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06RABAT1874 2006-10-06 18:49:00 CONFIDENTIAL//NOFORN Embassy Rabat
Cable title:  

MOROCCAN PLANS FOR S MEETING NEXT WEEK ON THE

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1. (C) SUMMARY: In response to Ambassador,s urging that
the proposed delegation bring a concrete autonomy plan to
Washington, MFA Minister Delegate Fassi Fihri indicated they
would not be able to present a written draft plan. There are
still many complex internal issues to be resolved, so they
are unable now to present a plan that is supported by CORCAS,
political parties and the government ministries, although the
King has mandated one be ready by next spring. The
delegation, including 6 ministers, half from the major
coalition parties, would affirm their commitment to
developing a plan, note progress so far, and some internal
differences, and provide a notional timeline: a CORCAS Report
to the King at the end of the year, 2-3 months to reconcile
it with the parties, positions, and a concrete proposal by
April. He mentioned the Polisario only to criticize its
latest insistence on the Baker plan. While appreciating this
readout of their intentions, Ambassador reiterated that
without more concrete commitments it was unclear how a
ministerial meeting now would advance the resolution of the
Saharan issue. End Summary.



2. (C) Ambassador called on MFA Minister Delegate Taib
Fassi Fihri, the King,s Man in the MFA, on October 6, to
flesh out Moroccan goals for proposed meeting(s) next week
with Secretary Rice, NSA Hadley and others on the Western
Sahara. Ambassador noted that a meeting with the Secretary
had been requested, but that she was only staying in
Washington briefly at the time of the proposed visit and her
calendar was already full. Nonetheless, we are trying to
accommodate their request and would try to respond as soon as
possible. He stressed however that any meeting would need to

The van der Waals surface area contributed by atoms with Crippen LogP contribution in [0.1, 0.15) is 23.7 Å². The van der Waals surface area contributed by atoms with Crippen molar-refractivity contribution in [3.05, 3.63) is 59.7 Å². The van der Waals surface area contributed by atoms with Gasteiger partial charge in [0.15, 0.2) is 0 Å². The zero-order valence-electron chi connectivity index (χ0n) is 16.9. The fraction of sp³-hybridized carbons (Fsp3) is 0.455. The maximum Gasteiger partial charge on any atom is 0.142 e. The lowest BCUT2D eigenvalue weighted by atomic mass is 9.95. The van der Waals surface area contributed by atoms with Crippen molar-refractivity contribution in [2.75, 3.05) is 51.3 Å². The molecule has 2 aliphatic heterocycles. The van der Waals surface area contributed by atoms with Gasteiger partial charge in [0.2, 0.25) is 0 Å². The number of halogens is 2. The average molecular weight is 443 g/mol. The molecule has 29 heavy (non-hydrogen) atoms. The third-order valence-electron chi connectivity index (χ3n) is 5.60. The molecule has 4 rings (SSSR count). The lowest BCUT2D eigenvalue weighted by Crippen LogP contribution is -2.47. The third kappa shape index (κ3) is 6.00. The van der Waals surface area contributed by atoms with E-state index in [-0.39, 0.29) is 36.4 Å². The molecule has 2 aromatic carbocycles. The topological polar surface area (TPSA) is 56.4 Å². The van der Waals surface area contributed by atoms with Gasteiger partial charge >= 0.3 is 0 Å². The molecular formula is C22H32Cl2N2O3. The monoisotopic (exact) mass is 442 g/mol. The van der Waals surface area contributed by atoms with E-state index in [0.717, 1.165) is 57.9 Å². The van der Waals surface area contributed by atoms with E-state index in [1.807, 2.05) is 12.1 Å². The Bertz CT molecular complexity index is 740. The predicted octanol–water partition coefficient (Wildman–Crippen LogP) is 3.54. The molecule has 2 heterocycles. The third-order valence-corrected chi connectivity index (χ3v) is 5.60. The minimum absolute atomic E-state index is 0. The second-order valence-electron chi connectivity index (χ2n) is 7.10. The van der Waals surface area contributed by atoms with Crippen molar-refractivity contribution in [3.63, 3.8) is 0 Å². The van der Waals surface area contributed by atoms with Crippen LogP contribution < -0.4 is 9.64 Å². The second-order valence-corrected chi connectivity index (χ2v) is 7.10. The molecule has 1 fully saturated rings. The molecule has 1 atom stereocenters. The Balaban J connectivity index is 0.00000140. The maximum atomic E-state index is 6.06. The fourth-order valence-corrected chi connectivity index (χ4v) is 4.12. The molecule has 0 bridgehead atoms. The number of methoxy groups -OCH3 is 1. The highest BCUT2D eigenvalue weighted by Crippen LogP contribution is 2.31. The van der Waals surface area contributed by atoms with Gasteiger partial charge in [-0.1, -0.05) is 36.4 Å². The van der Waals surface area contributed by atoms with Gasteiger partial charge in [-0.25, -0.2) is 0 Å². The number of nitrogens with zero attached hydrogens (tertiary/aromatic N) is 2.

be productive. As noted in our demarche, we are prepared to
publicly support a well-defined realistic autonomy plan that
could be accepted by the full spectrum of Sahrawis.
Washington was eager to see a draft plan -- a rehash of
familiar reasons why this was difficult could hardly be seen
as a ministerial-level discussion. .



3. (C) Fassi Fihri said there may have been some
misunderstanding of the purpose of the trip. There was not
now a written plan. Morocco had already made significant
strides towards a plan. Internally the views of three key
groups: government ministries; Sahrawis, through CORCAS, the
main political parties, who had been drawn into the process
for the first time. CORCAS had just been in Washington. Its
internal consultations were not complete, but CORCAS Chairman
Kalihenna Ould Er Rachid was already pushing for a robust
autonomy, beyond what the parties were ready to accept. The
party leaders, ministers representing the three government
coalition parties, were a key component of the present
delegation, to show their commitment to the process and how
their views differed from those of CORCAS. Some parties were
opposed to the idea of a Sahrawi legislature with law-making
powers. Also, he hinted, having party leaders in a session
with the Secretary would enhance the pressure on them to be
flexible on developing a common draft the King could approve